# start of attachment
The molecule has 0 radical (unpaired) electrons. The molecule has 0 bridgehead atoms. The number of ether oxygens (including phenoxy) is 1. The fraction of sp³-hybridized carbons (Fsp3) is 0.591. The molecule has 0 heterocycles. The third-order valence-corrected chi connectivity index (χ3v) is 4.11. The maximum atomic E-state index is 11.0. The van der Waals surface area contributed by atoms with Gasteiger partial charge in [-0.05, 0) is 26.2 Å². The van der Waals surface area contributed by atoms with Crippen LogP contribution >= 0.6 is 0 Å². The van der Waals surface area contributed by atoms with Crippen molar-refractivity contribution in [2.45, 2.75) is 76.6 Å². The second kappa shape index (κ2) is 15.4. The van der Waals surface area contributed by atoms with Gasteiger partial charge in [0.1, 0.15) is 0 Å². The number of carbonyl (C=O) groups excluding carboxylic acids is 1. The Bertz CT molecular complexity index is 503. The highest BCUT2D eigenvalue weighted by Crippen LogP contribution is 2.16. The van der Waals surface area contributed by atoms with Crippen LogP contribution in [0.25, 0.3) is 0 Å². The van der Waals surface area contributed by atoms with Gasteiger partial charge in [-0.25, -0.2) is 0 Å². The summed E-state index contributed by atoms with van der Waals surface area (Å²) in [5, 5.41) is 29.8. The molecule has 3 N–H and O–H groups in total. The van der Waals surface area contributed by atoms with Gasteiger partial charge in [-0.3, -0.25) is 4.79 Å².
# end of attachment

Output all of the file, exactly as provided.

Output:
The molecule has 0 radical (unpaired) electrons. The molecule has 0 bridgehead atoms. The number of ether oxygens (including phenoxy) is 1. The fraction of sp³-hybridized carbons (Fsp3) is 0.591. The molecule has 0 heterocycles. The third-order valence-corrected chi connectivity index (χ3v) is 4.11. The maximum atomic E-state index is 11.0. The van der Waals surface area contributed by atoms with Gasteiger partial charge in [-0.05, 0) is 26.2 Å². The van der Waals surface area contributed by atoms with Crippen LogP contribution >= 0.6 is 0 Å². The van der Waals surface area contributed by atoms with Crippen molar-refractivity contribution in [2.45, 2.75) is 76.6 Å². The second kappa shape index (κ2) is 15.4. The van der Waals surface area contributed by atoms with Gasteiger partial charge in [0.1, 0.15) is 0 Å². The number of carbonyl (C=O) groups excluding carboxylic acids is 1. The Bertz CT molecular complexity index is 503. The highest BCUT2D eigenvalue weighted by Crippen LogP contribution is 2.16. The van der Waals surface area contributed by atoms with Crippen LogP contribution in [0.25, 0.3) is 0 Å². The van der Waals surface area contributed by atoms with Gasteiger partial charge in [-0.25, -0.2) is 0 Å². The summed E-state index contributed by atoms with van der Waals surface area (Å²) in [5, 5.41) is 29.8. The molecule has 3 N–H and O–H groups in total. The van der Waals surface area contributed by atoms with Gasteiger partial charge in [-0.3, -0.25) is 4.79 Å².